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That's awesome to know! Thank you. Now I really wanna know the history of the cruiser and how exactly it ended up in France, especially due to the "Jihadi Edtion" emblems it has.
Do you have a copy of the last French registration ? Or the last French licence plate maybe ?

If it had been sold new in France it would have a "SIDAT" plate on the firewall (That was the private importer of Toyota in France back in the day).


Importing cars between European countries is not very complicated so it's not uncommon, particularly for models that may be hard to find in good condition.
 

gilmorneau

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The most recent French registration was in Joigny, about 150km south of Paris. License plate was: EJ 840 EH

Here's a pic of it arriving in America:

IMG_5386.JPG


Original Toyota VIN plate:

IMG_6083.JPG
 
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That's awesome to know! Thank you. Now I really wanna know the history of the cruiser and how exactly it ended up in France, especially due to the "Jihadi Edtion" emblems it has.
Not a strange/rare thing to happen between Europe countries . It is not very hard to import and register new or used vehicles among european countries ( with one single exception , Portugal - I will explain that in a few days , when I show my HZJ75 here in Mud ) . Even so , sometimes , local importers couldn't satisfy the demand for some model . With Toyota Portugal , that was the case with Land Cruiser KZJ70s . They sold KZJ70s like crazy and could not supply all the demand , so , they bought a few of them of them from the Belgium importer ( through a different company , subsidiary of Toyota Portugal ) . All the KZJ70s that came from Belgium have that 2nd VIN plate , rear electric diff lock ( no front diff lock , I don't know why ) and no AC . None of the KZJ70s imported and sold through the oficial importer/dealer , both versions VX & GX , had rear or front diff lock , bu! all had AC and electric locking front hubs ( that are a real pain ) .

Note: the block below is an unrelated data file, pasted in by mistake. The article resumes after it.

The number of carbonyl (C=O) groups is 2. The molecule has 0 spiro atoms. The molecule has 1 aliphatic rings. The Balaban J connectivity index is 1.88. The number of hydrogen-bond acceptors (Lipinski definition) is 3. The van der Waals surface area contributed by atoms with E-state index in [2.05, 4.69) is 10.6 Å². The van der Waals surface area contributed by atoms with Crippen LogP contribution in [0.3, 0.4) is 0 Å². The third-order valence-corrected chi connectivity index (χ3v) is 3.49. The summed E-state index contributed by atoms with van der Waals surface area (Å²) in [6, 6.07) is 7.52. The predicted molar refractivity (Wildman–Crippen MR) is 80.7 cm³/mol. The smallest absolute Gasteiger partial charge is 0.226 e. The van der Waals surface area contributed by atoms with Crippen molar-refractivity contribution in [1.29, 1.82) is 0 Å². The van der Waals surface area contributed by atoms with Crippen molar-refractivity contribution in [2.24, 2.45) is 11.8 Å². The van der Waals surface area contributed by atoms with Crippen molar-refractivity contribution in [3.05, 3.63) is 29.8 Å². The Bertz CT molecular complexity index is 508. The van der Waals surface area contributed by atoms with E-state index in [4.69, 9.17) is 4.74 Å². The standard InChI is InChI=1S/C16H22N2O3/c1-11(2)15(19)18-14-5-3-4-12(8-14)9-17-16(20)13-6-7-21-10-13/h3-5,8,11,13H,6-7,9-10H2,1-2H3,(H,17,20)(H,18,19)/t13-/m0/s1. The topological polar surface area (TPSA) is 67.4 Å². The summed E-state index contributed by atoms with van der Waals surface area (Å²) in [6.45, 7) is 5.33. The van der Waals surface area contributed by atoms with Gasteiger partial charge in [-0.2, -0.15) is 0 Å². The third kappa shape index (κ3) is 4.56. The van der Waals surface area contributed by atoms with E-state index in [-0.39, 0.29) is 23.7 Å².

PS : Here in Portugal ( and I think in all Europe ) if you put different licence plates on the front/back , specialy from different countries , you would be in a lot of trouble ! Vehicle imediatly seized , HUGE fines , and a lot to explain to Customs & Revenue !
 
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flx

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The most recent French registration was in Joigny, about 150km south of Paris. License plate was: EJ 840 EH